The XRSpace Mova seems to be the best-looking and most portable VR headset yet. It looks akin to a pair of ski goggles, and by weighing just 470g, it’s even lighter than the Oculus Quest.
By weighing so little, XRSpace was able to use a single velcro strap to keep the headset secured on your face. We’re a big fan of this idea, and having multiple straps can make jumping into VR a faff.
We’ve noticed at least two different colours so far (red and white) and expect even more to be unveiled at a later point. It may seem like a small factor, but having a range of colours not only improves the looks but also provides a personalised touch.
Related: Vive Cosmos Elite review
XRSpace Mova features – Welcome to Manova
So if the XRspace Mova isn’t purpose-built for gaming, what can you actually do with it? This headset is made specifically for social interactions, with a virtual world called Manova acting as the main hub.
Manova is designed to simulate a city. You’ll have your own private space, while there will be many public spaces to explore too, including a city centre, fun park, beach, night club and cinema.
XRSpace suggested you’ll be able to watch movies with your friends and family within Manova. When asked if they will be integrating the likes of Netflix and Amazon’s Prime Video into the platform, XRSpace said it all depends on the partnerships the company strikes in each local area, but it seems very much a possibility.
There will also be a sports arena that can show real-life sports games. Again, this depends on the partnerships that XRSpace is able to make, so don’t expect the Premier League to be made available anytime soon – although, imagine how incredible that would be.
One thing XRSpace did confirm was that there would be a range of healthy lifestyle activities that users can get involved in, including yoga, meditation and VR walks. It was even suggested you’ll be able to kick a ball, although you will need to buy trackers for your feet for that.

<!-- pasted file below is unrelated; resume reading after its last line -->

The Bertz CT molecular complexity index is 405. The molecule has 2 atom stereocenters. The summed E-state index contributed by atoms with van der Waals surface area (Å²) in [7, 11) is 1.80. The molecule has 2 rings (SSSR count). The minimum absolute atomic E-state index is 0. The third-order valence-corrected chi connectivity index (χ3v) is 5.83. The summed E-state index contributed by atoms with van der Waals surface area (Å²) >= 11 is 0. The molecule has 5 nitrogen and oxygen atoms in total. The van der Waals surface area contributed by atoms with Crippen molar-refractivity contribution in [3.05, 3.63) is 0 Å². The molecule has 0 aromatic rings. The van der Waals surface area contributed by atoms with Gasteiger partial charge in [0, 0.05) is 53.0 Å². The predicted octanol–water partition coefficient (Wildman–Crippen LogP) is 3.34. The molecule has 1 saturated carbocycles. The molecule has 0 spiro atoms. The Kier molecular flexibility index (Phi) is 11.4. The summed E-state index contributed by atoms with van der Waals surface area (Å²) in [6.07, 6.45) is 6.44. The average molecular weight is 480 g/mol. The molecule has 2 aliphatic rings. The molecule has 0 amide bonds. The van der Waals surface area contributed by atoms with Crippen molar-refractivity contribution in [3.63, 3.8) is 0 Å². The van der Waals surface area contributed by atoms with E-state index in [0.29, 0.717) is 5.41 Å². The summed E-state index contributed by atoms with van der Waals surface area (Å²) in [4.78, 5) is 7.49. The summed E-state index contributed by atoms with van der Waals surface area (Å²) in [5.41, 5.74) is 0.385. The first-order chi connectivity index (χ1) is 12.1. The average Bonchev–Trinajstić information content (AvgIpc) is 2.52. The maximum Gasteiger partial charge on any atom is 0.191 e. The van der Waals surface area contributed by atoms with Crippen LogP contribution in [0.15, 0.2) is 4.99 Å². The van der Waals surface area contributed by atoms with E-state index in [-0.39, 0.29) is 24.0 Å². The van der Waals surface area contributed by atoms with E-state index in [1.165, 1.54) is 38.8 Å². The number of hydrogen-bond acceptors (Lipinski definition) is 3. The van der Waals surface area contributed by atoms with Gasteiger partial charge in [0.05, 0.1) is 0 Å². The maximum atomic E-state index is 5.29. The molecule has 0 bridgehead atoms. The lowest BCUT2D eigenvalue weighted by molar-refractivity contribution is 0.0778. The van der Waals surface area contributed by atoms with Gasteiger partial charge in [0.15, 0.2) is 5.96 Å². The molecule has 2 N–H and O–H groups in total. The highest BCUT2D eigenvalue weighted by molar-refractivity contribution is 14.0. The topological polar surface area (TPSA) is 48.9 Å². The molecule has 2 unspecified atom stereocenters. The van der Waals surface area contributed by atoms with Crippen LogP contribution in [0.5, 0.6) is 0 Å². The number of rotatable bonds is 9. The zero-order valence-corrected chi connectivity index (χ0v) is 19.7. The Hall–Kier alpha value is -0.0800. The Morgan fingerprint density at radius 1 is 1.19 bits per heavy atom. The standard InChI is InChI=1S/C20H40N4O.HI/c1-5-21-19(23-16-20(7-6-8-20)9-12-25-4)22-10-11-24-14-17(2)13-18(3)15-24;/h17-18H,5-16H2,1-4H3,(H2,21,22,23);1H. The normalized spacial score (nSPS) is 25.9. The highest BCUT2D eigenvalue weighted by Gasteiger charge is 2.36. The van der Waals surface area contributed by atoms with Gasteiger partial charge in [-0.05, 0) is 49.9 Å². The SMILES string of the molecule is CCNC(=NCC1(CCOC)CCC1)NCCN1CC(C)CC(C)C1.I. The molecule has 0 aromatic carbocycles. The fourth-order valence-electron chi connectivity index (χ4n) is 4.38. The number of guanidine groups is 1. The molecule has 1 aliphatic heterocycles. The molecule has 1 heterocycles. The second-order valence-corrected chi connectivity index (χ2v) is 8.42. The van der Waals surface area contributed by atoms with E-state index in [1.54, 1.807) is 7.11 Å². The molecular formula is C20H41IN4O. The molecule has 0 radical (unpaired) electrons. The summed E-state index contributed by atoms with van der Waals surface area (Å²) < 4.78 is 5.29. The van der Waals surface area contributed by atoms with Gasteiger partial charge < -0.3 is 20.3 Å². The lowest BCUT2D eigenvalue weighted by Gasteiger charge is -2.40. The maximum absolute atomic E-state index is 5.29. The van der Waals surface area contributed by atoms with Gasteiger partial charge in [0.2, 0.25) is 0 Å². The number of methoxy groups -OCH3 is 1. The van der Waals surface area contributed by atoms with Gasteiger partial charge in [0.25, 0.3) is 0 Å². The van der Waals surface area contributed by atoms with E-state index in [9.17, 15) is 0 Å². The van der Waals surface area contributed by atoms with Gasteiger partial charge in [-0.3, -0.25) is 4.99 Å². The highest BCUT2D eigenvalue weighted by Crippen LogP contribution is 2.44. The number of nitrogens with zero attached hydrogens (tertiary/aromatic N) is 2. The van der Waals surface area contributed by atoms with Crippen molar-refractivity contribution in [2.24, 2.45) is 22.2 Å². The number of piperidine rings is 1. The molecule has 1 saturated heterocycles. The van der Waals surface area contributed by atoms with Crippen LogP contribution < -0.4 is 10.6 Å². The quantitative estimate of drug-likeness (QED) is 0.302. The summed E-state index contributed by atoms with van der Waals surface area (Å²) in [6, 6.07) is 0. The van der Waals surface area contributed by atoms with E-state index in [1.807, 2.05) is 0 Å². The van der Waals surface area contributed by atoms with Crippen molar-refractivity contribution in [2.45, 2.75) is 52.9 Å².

The XRSpace Mova can also be used for educational lectures and business meetings, with chalkboards and presentations integrated into virtual meeting rooms. With lockdown measures still in place across the globe, such a feature could come in handy right now.
XRSpace also emphasised the importance of its avatar designs, with realistic features helping you create characters that look just like you. These avatars will have fully animated bodies, allowing you to supposedly shake hands and high five with your friends, or even given them a round of applause.
XRSpace Mova games – What can you play?
While XRSpace prioritises social activities above all else, it did clarify there will be a few games made available too.
The pig-destroying Angry Birds, mini-golf adventure Cloudlands 2 and shoot-em-up A-10 VR have already been teased, with many more expected to follow. Since the Mova packs even more power from the Quest, I can see it sharing a lot of the same titles.
That said, the lack of controllers do restrict ports somewhat. Popular games such as Superhot VR and Beat Saber would require a significant update if they ever land on the Mova and support hand tracking inputs, but it’s not outside the realms of possibility.